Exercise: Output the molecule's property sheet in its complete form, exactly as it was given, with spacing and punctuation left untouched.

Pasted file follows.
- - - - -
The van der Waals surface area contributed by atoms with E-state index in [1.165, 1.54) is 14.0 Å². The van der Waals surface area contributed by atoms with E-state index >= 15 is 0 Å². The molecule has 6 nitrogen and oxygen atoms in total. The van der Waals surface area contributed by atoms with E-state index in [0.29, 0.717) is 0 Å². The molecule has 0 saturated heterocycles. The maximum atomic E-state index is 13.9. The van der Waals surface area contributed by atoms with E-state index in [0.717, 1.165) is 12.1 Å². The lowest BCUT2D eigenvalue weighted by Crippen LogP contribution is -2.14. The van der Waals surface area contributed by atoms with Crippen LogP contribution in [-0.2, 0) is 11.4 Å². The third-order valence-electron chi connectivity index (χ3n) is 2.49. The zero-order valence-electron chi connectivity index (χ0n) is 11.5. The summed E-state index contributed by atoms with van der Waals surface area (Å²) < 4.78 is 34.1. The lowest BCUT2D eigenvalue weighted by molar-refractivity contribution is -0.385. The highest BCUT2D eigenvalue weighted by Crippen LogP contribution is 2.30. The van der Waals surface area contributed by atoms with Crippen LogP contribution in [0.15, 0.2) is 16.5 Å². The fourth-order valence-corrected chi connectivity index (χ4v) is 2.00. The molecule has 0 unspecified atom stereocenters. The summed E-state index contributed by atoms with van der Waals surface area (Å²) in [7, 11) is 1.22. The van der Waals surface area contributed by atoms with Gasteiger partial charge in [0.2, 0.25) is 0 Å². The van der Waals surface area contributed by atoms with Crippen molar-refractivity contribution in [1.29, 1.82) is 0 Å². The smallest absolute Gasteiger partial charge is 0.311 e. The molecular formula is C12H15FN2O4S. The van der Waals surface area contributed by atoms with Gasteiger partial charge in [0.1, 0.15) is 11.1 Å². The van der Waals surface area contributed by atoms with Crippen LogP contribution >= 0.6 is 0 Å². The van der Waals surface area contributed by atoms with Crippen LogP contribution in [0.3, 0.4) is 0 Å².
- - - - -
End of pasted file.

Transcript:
The van der Waals surface area contributed by atoms with E-state index in [1.165, 1.54) is 14.0 Å². The van der Waals surface area contributed by atoms with E-state index >= 15 is 0 Å². The molecule has 6 nitrogen and oxygen atoms in total. The van der Waals surface area contributed by atoms with E-state index in [0.29, 0.717) is 0 Å². The molecule has 0 saturated heterocycles. The maximum atomic E-state index is 13.9. The van der Waals surface area contributed by atoms with E-state index in [0.717, 1.165) is 12.1 Å². The lowest BCUT2D eigenvalue weighted by Crippen LogP contribution is -2.14. The van der Waals surface area contributed by atoms with Crippen LogP contribution in [-0.2, 0) is 11.4 Å². The third-order valence-electron chi connectivity index (χ3n) is 2.49. The zero-order valence-electron chi connectivity index (χ0n) is 11.5. The summed E-state index contributed by atoms with van der Waals surface area (Å²) < 4.78 is 34.1. The lowest BCUT2D eigenvalue weighted by molar-refractivity contribution is -0.385. The highest BCUT2D eigenvalue weighted by Crippen LogP contribution is 2.30. The van der Waals surface area contributed by atoms with Crippen LogP contribution in [0.15, 0.2) is 16.5 Å². The fourth-order valence-corrected chi connectivity index (χ4v) is 2.00. The molecule has 0 unspecified atom stereocenters. The summed E-state index contributed by atoms with van der Waals surface area (Å²) in [7, 11) is 1.22. The van der Waals surface area contributed by atoms with Gasteiger partial charge in [0.2, 0.25) is 0 Å². The van der Waals surface area contributed by atoms with Crippen molar-refractivity contribution in [1.29, 1.82) is 0 Å². The smallest absolute Gasteiger partial charge is 0.311 e. The molecular formula is C12H15FN2O4S. The van der Waals surface area contributed by atoms with Gasteiger partial charge in [0.1, 0.15) is 11.1 Å². The van der Waals surface area contributed by atoms with Crippen LogP contribution >= 0.6 is 0 Å². The van der Waals surface area contributed by atoms with Crippen LogP contribution in [0.3, 0.4) is 0 Å².